The Japanese-French self-translator Ryoko Sekiguchi will participate in the translation festival "Found in translation" in Toronto on Friday 18th June at 8pm at the Japan Foundation (131 Bloor Street West, Suite 213). An English translation of her Japanese reading will be provided.
To view the entire program of the festival click here.
To know more about her self-translations see my blog entry from last year.
Sunday, May 30, 2010
I just read a very interesting interview with the Catalan writer Ferran Torrent, who insists that he does not translate his novels but that he rewrites them. In fact many authors who write two versions of the same books, don't like to call what they are doing "to translate". Here are some quotations:
- The Catalan writer Carmen Riera: "„[D]ado que no creo en la traducción intento hacer una versión, lo cual significa para mí reescribir el texto en la nueva lengua […]“ (Carmen Riera (2002): La autotraducción como ejercicio de recreación. In: Quimera 210, pp. 11-12.)
- The African writer André Brink: „However, I do not ‚translate‘ my books. I rewrite them in English or Afrikaans, sometimes alternating chapters and in the process reworking the original in the light of the changes made in the other language. This cross-pollination continues until I say ‚that is enough‘, otherwise I'd never finish a book.“ (André Brink: ‚We can only manage the world once it has been storified‘ – Interview with André Brink. In: Unisa Latin American Report 15:1, p. 43, PDF-page 45)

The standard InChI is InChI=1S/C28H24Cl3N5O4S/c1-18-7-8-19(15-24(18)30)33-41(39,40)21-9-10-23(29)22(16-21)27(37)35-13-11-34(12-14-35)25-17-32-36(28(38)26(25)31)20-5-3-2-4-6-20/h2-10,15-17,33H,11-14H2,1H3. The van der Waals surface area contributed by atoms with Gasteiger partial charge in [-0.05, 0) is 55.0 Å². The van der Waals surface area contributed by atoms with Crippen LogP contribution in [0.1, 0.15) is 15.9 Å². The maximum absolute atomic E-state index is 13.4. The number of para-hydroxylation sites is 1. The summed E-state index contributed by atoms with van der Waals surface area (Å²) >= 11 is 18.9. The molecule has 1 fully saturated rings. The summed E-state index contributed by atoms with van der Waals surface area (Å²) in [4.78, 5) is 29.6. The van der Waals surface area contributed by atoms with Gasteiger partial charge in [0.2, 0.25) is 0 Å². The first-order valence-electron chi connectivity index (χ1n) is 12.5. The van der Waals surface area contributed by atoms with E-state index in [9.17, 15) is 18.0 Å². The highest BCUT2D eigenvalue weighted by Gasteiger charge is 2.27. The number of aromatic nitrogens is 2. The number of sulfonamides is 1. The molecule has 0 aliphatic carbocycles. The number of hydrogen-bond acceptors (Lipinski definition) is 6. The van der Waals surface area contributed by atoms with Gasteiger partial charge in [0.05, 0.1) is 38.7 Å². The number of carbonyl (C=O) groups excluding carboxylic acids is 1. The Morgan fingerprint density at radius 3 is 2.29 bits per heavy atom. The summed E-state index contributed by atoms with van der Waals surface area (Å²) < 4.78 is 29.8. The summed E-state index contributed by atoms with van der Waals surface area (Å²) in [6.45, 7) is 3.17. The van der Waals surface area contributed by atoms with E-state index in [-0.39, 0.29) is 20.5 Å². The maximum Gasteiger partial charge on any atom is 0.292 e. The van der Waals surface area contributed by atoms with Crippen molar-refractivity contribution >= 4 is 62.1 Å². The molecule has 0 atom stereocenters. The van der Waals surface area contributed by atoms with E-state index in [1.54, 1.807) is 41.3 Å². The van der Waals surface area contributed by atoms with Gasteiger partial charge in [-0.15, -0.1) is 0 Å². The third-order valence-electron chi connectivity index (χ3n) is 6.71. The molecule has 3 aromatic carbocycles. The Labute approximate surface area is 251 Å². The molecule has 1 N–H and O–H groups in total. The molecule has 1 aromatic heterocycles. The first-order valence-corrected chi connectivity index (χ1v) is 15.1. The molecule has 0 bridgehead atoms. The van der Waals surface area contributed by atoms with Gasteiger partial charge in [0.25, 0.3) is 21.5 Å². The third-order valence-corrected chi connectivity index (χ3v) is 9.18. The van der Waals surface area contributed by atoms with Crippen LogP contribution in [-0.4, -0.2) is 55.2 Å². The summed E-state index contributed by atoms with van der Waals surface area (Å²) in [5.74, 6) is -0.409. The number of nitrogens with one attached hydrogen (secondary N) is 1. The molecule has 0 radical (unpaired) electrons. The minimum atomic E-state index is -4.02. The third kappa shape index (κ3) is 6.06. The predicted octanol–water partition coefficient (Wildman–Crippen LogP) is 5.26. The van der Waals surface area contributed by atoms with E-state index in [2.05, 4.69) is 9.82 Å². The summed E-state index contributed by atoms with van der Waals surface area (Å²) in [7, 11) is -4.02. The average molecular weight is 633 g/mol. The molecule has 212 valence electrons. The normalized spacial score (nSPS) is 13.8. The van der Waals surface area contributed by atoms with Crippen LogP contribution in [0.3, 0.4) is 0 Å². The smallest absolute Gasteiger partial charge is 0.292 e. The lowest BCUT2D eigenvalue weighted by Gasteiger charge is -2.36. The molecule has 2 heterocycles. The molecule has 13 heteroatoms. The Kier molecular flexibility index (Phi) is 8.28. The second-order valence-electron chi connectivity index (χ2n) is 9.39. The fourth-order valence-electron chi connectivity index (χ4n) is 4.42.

- The Chicano writer Rolando Hinojosa: „He refers to the English and Spanish versions of his books not as translations, but as ‚renditions.‘ ‚I think I like to keep the flavor rather than just a word-by-word definition or translation. Because what won't fit in English -- or Spanish, since I've done both English and Spanish -- I try to give the nearest equivalent to it, say, a word-play or something like that,‘ he says.“ (Barbara Strickland (2007): Crossing Literary Borders. Rolando Hinojosa-Smith. In: The Austin Chronicle, 28.08.1997